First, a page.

What is musical excellence? I’d argue that it is simply giving God our best. “And shall man alone be still? Has he neither breath nor skill? No, the Church delights to raise psalms and hymns and songs of praise” (CW 222:4). “It is the church musician’s duty before God to practice and perform with the best of his abilities. He ought to do nothing mechanically, by habit, lightly, or casually. Everything in the service ought to be done by decision, with thought and prayer.”5
This does not mean only the most talented can serve in worship. Rather, whatever gifts have been given should be used to the best of one’s ability. What musical gifts and talents has God given members of your congregation? Encourage members to wipe the dust off the instruments they learned as a child. Your flute players may not be able to play a challenging instrumental line of a choir anthem, but they can certainly praise God and enrich his people’s worship by playing the melody of a hymn. For example, if you can raise “Lamb of God” (CWS 748) an octave, the C-C range with no sharps or flats may be a beautiful choice for a beginning flautist. And be ready to invest a bit of time to coach willing players who need some help on anything from reading rhythms to improved intonation.
Encouragement trains future generations of church musicians
Our Sunday school recently sang the first verse of “To God Be the Glory” (CW 399). Those words were taught to children to edify the service. However, one Kindergartener who sang for the service also sang those words to me on our way to school. She informed me that with the help of her Kindergarten teacher, the Sunday school kids would help the others in the class learn the words. Lutheran elementary schools, Sunday schools, and early childhood ministries have an incredible opportunity to teach children biblical truths through song, truths they will carry with them the rest of their lives.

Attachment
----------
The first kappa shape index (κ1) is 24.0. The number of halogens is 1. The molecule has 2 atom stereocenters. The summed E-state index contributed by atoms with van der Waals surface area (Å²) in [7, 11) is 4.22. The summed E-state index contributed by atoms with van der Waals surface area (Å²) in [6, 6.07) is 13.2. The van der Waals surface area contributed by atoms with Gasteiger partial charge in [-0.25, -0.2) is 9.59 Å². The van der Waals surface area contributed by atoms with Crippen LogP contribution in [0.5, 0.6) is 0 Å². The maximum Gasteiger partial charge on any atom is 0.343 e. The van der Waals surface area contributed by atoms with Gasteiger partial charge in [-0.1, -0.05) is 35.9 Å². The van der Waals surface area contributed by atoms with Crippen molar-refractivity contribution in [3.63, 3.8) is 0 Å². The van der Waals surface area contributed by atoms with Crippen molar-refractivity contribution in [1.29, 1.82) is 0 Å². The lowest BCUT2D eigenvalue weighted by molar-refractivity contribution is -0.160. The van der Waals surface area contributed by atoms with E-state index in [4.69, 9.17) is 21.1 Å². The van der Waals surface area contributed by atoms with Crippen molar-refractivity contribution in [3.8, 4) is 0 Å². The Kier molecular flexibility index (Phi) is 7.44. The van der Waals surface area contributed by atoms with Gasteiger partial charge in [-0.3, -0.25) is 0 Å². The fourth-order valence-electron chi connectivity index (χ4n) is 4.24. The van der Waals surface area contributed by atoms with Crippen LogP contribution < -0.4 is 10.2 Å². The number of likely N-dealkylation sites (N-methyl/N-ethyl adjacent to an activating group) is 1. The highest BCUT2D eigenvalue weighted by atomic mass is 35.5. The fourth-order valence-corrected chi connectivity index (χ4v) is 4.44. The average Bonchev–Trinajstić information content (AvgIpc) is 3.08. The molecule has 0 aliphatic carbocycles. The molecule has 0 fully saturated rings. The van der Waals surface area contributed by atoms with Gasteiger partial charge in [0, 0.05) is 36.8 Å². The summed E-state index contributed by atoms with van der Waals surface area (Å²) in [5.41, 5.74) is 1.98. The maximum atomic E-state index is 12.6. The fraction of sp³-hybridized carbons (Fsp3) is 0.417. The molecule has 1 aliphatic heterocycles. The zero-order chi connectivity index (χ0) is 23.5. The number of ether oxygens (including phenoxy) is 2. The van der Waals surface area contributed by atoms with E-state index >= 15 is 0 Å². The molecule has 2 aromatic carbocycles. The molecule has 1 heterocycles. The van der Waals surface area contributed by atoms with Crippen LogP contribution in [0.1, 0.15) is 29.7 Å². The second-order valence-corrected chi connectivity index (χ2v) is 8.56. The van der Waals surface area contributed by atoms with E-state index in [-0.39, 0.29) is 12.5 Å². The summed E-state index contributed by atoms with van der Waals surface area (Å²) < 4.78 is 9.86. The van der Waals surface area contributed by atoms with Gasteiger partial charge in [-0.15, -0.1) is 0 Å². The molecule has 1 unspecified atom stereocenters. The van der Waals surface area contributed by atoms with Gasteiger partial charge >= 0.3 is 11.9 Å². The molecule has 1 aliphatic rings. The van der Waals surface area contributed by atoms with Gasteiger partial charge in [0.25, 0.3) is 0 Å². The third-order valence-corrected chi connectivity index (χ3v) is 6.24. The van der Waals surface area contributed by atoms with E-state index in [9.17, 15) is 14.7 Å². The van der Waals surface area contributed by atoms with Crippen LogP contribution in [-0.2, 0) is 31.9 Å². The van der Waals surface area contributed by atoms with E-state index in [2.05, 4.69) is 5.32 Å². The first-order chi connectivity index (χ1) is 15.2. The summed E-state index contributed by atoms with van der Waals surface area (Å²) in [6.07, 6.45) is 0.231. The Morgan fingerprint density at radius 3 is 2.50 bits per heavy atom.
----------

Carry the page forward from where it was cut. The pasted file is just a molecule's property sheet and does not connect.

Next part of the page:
Training musicians at a young age is close to my heart. My mom taught me how to play the piano and continually bought new music for me. My fourth-grade teacher encouraged me to play hymns for the class and to accompany the Junior Choir. She made it seem fun and not intimidating. My dad introduced me to the organ and said it would help if I’d play while he went to communion. Congregation members encouraged me to continue through their positive feedback, and I’ve been blessed with the opportunity to play for worship ever since.
Is there someone you can influence? You may never know who takes your words to heart. Yet, behind every musician, there is often someone who inspired the use of those musical gifts for God’s glory.
An overview of the position
What exactly does a worship coordinator do? The answer to that question is as varied as each congregation. At the 2017 worship conference, three coordinators put their ideas together to lead a roundtable discussion of the position. The three were Lisa Uttech (Christ the Lord, Brookfield, WI), Levi Nagel6 (St John, S 68th St, Milwaukee, WI) and Debbie Price (St Peter, Schofield, WI). An overview of their duties, schedules, and resources is available online.7
There is already someone at your church who does some of this work behind the scenes, whether it’s the pastor, church administrator, or someone else. But inaugurating the position of worship coordinator—with title, job description, and possibly a divine call—identifies that work as being important to your congregation and its mission. There is always room to grow. Look at what you already do and see where there is room for improvement. Could you add a worship education note to explain various elements of worship?8 Would an instrumental or vocal arrangement help your congregation learn a new hymn? How frequently is there “special music” in your worship? A worship coordinator can help to increase this frequency, contributing more often the spiritual impact of God’s Word set to music—carrying Christ to the heart.